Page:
Well, would you look at that. It looks like singer Natalie Merchant gave her own spin to "maggie and milly and molly and may," which tells us our man E. E. Cummings is alive and well in pop music. Could it be that we nerdy Shmoopers aren't the only ones who can't help but love a good poem by Cummings? Maybe you've heard of the guy because rumor has it he didn't bother with proper punctuation, grammar, and all of the other stuff you have to worry about when writing papers. Did you notice that not a single proper noun in the title is capitalized like it should be? Yup, and that's only the beginning, folks.
Relatively speaking though, "maggie and milly and molly and may" is a bit tame in terms of Cummings's rule-breaking. There are a ton of other Cummings poems that look like they're all over the map, with words to the right, to the left, and even some veering off from dead center. Physically, these poems can be hard to follow, and the takeaway meanings behind many of them can get a bit tricky to decode too. Even in this poem, something as seemingly straightforward as a day at the beach has more going on that you might at first imagine.
We all remember those days at the beach when we were little kids and it seemed as if the ocean was an entire universe of mysteries and adventures. Our imaginations ran wild with all sorts of stories and explanations we could come up with to describe weird-looking things like starfish and scuttling crabs. It's these mysterious qualities that the speaker of the poem captures through the perspectives of kids playing along the shore. Maggie gets preoccupied with a sweetly-singing seashell. Milly befriends a lonely starfish. Molly gets chased by a bubble-blowing crab. And then there's May, who comes home with a smooth round stone that looks like a miniature lonely planet.
Notice anything familiar about these situations? You should, because each one of them is symbolic of the kinds of real-life experiences we all face—within ourselves and in the outside world. Sometimes we need to soothe our worries with music and nature, sometimes we get scared by unfamiliar things, and other times we're reminded that we're not the only ones feeling lonely. All together, the twelve-line poem gets at the heart of our human experience with the simple setting of a day at the beach.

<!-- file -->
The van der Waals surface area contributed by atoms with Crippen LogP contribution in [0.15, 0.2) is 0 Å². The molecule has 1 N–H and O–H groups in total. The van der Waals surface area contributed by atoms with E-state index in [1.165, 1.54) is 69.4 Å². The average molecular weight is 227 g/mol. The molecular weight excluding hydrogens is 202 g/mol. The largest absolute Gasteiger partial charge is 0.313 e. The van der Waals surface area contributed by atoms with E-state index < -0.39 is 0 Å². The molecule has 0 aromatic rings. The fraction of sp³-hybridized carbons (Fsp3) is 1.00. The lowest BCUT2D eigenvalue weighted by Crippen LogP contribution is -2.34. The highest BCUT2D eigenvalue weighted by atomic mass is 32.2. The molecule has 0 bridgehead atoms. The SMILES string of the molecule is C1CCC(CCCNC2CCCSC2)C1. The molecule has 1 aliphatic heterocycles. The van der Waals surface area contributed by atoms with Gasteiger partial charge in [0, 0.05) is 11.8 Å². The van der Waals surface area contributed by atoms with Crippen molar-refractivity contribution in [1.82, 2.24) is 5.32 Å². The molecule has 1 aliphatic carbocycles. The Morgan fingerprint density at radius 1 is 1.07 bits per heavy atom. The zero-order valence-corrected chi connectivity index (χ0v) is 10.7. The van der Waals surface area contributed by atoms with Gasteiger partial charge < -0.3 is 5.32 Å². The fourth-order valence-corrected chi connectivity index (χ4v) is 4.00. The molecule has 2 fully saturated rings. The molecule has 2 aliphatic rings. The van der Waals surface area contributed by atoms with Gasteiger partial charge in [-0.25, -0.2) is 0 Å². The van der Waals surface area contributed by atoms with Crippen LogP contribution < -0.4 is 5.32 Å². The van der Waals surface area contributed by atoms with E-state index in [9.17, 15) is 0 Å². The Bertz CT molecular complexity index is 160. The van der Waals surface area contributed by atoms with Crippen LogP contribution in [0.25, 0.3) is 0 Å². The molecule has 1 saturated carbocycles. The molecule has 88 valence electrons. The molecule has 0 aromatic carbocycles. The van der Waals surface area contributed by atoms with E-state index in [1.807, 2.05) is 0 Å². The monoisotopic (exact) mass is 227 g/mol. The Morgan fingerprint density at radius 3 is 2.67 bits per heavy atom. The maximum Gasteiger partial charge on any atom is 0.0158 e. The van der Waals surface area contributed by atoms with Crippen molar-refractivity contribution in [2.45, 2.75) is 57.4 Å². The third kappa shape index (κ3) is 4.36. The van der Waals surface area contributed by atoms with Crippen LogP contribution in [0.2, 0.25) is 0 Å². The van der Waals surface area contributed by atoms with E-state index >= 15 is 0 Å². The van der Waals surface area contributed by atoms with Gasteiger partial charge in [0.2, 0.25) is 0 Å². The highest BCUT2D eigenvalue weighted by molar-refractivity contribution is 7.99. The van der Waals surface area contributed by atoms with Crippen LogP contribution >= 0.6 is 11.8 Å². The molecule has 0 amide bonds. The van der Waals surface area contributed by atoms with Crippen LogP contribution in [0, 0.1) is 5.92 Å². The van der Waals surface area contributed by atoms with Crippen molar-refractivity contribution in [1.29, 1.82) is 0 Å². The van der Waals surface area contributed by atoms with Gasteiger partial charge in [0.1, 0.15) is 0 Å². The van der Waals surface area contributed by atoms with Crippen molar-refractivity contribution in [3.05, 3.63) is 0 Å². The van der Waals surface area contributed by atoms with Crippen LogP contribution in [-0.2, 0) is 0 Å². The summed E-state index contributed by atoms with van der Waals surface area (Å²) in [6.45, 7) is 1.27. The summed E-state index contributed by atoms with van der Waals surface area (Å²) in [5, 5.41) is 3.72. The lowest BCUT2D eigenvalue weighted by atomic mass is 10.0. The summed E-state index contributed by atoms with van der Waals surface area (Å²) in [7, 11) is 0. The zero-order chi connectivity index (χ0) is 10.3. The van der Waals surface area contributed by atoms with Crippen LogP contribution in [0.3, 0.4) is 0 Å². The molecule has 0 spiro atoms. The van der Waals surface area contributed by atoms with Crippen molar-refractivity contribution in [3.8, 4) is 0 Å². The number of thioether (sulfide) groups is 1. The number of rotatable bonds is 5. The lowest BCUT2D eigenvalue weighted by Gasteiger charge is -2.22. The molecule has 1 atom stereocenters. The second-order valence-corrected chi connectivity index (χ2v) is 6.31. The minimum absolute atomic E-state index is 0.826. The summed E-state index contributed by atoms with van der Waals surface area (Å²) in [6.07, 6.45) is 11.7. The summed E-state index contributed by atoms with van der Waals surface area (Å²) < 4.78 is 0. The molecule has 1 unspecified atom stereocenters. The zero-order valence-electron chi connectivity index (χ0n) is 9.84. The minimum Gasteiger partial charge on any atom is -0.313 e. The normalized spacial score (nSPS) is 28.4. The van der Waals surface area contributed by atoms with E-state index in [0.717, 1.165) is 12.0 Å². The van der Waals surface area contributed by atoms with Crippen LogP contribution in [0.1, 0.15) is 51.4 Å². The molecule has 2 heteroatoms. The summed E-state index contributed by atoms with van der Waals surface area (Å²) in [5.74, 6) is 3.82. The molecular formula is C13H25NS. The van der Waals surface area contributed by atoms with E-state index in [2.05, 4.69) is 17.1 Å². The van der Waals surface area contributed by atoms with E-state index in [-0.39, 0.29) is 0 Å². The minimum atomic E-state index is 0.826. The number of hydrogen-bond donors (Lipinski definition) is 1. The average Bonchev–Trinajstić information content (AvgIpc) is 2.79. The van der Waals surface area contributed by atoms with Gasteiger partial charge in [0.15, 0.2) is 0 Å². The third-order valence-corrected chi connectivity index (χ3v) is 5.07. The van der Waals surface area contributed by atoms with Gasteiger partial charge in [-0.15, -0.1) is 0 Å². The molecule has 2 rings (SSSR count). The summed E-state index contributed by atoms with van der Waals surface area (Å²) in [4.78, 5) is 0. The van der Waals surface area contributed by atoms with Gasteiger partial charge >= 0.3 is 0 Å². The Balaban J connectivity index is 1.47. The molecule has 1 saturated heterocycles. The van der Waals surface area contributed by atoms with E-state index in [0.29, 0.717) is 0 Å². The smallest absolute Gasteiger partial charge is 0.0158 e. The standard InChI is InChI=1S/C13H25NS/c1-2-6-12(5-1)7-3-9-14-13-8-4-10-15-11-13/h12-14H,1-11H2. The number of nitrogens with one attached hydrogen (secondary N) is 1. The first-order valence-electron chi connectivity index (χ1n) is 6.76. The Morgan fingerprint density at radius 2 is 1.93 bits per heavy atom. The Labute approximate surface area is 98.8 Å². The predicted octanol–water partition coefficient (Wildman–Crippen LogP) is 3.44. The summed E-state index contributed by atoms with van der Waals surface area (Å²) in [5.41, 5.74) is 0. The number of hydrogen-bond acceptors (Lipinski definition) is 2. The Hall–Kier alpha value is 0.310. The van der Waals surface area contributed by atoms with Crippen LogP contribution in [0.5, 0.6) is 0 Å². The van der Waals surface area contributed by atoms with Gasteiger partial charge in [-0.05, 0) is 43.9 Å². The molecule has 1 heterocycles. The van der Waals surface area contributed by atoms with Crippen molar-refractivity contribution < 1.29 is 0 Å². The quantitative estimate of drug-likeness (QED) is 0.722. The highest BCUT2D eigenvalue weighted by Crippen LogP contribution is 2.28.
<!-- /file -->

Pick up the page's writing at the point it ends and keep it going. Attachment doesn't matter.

You have to admit that things can get a bit hectic and confusing in a world that's dominated by the hustle and bustle of everyday responsibilities. More often than not, we're dashing to school, or to work, or back home, yet a part of us often feels like something's missing. It's tough to get a moment to breathe, to explore or just think about life.
But today's your lucky day, Shmoopers, because E. E. Cummings's "maggie and milly and molly and may" gives us a second to think about all of the things we've gotten so used to ignoring: in particular, the insightful lessons that nature can offer. When we turn off distractions like our phones, and tune in our brains, the natural world seems to open up and lets us know there's a whole ocean of mystery and adventure to be had. Suddenly we just might discover a seashell that sings to us a whole lot better than Ke$ha ever did.
When the speaker says, "it's always ourselves we find in the sea," we may feel a sudden urge to chuck our laptops out the window and reconnect with nature and the lessons we've been missing while stuck inside. Think about it: how can we really expect to find ourselves in a world that's dominated by artificial stuff? Maybe it's better to experience life in a more natural way, one that's not necessarily coming from a textbook or smart phone. So, how does the speaker suggest we go about doing all this? Why, indulge in some necessary adventure and playtime outdoors, of course. The payoff is totally worth it, as this poem shows us. Not only do you get to discover a new world, you get to discover yourself in the process. Bonus.
Cummings the Painter
Yup, he was a painter too and a pretty good one at that. Maybe that's why he had such a knack for imagery.
One-Stop Cummings Shop
Everything you could want to know about our man and his work.
Cummings or Comment?
Can you tell the difference between an E.E. Cummings poem and a YouTube comment?
Here's a cool little animation of our poem.
Student Project Time
This young filmmaker did an awesome job with our favorite Cummings poem.
10,000 Maniacs Agree
Check out this musical interpretation, from the former singer of the best-named band ever: 10,000 Maniacs.
More Musical Interpretations
Here's another cool musical take.
Cummings Holding His Head
No one ever said it was easy being a rockstar poet.
Maggie and the Shell
A singing shell really can open the imagination in pretty ways.
Is it a Poem?
Slate tackles the age-old question of what really makes a poem, especially when you're dealing with our man.
The Scholars are Wrong
It's great when we get to say that and, according to this article, the scholars often get Cummings totally wrong.
If you like the childlike side of Cummings, you'll love this book.
Well of course the literary scholar tackled the most famous modern poet. And this book is also a great study guide.